I have a sink with two pipes connecting to the tap (a.k.a faucet) - one for hot and one for cold. There is no hot water in the house, so the hot pipe is disconnected. That means if you open the tap halfway between the hot and cold, the water just flows out of the disconnected pipe instead of the tap. My first thought was to just plug the end of this disconnected pipe, however I fear that this will result in water standing in the pipe leading to legionnaire's disease type problems.

This seems like a pretty common problem that probably has a standard solution, anyone know what that is?

  • Where is this house located? Is the hot water distribution system drained of water? How are the bathroom lavatories and shower plumbed? I lived for two years in Fiji with only cold running water and so I know how to do it in a tropical climate, but I am curious how you are managing this. Commented Nov 16, 2017 at 15:47
  • Yea this is in the Caribbean, there is no hot water distribution just a tank on a hill with a single pipe running down to kitchen sink & bathroom sink.
    – Brendan
    Commented Nov 17, 2017 at 14:13
  • For the record I think I had gone a bit troppo when I wrote this - the water from that tap is obviously not safe to drink in any case!
    – Brendan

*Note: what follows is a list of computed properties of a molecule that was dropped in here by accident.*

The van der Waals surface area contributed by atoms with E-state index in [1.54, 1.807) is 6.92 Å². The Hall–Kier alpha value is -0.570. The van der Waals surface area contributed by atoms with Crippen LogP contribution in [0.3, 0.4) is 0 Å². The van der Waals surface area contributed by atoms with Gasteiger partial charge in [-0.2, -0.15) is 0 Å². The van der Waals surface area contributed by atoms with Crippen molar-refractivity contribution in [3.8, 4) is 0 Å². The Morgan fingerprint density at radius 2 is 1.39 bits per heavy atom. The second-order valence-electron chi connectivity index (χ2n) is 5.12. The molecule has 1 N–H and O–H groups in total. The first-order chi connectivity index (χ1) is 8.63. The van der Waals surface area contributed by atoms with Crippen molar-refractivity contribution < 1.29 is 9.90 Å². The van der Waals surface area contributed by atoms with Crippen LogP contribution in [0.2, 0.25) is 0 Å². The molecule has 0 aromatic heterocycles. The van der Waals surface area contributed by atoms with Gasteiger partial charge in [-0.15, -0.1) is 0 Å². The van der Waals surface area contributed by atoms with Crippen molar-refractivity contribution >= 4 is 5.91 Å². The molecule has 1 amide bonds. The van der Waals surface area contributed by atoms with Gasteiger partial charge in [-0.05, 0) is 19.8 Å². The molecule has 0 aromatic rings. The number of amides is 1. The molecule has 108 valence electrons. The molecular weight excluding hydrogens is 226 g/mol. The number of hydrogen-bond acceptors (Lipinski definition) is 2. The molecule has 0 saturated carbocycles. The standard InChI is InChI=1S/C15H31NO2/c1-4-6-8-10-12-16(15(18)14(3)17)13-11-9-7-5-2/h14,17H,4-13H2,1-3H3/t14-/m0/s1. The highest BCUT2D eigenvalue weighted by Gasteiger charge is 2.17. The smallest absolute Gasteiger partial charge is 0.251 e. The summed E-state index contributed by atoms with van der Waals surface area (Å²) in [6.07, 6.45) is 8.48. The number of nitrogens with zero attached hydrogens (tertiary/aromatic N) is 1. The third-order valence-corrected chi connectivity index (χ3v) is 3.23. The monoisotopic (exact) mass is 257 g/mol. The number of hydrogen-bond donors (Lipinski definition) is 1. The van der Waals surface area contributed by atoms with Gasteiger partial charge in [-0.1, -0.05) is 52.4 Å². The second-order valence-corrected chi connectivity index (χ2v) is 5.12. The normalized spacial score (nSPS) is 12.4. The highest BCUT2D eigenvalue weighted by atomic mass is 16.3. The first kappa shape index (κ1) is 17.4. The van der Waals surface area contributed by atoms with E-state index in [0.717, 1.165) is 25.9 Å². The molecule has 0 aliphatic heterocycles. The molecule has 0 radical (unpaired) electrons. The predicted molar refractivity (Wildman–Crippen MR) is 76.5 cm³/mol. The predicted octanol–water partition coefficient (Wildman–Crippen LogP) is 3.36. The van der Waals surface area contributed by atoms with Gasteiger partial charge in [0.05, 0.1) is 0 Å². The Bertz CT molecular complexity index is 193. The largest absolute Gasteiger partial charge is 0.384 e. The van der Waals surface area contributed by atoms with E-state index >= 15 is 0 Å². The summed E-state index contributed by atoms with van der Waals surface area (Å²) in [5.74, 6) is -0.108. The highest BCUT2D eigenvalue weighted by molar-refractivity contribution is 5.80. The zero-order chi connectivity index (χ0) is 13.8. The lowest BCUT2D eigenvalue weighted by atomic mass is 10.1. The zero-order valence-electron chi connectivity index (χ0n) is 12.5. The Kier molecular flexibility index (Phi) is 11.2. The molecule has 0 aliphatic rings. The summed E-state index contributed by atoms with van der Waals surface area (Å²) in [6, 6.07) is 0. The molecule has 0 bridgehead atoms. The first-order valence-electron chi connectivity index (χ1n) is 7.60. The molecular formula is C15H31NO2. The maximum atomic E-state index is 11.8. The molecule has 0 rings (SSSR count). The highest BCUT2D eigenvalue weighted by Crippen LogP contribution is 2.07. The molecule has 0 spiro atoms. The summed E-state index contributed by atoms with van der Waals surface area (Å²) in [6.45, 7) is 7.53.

Commented Aug 19, 2019 at 8:05

1 Answer 1


Three ideas off the top of my head:

  1. Terminate the end of the disconnected pipe with a valve. You can mitigate legionnaire's risk with a maintenance plan to open the valve in order flush the disconnected pipe every month or so. (More research needed on required frequency of flush through if you do choose this option). I'm against this option because of the maintenance: it's ongoing effort, you may forget it and not do it as frequently as required, if/when you sell this house it's almost certain that you'd forget to tell the next owner and/or they wouldn't take the maintenance requirement seriously.

  2. Branch the cold pipe, and feed one branch into the cold inlet pipe and one into the hot inlet pipe.

  3. Buy a replacement tap which only expects feed from one pipe. This may be problematic, as I think most non-mixer taps are designed for smaller mounting holes than mixer taps are.

Option 2 seems to be the winner as the others don't seem overly practical.

  • Happy to convert into three separate answers if wanted. I know on other stacks multiple answers in one box are frowned upon as people may want to vote up one option and vote down another.
    – AndyT
    Commented Nov 16, 2017 at 12:42
  • Options are fine. Legionaires is a concern and I'd disregard #1. #2 is the ticket, both for sanitation and flow.
    – isherwood
    Commented Nov 16, 2017 at 12:48
  • @Isherwood - Thanks. Revised answer, which now only has one recommendation anyway.
    – AndyT
    Commented Nov 16, 2017 at 12:57
  • Thanks, I think option 2 sounds best. Currently using option 1 but absolutely agree it is dangerous - we will forget to clear the pipe.
    – Brendan
    Commented Nov 17, 2017 at 14:15

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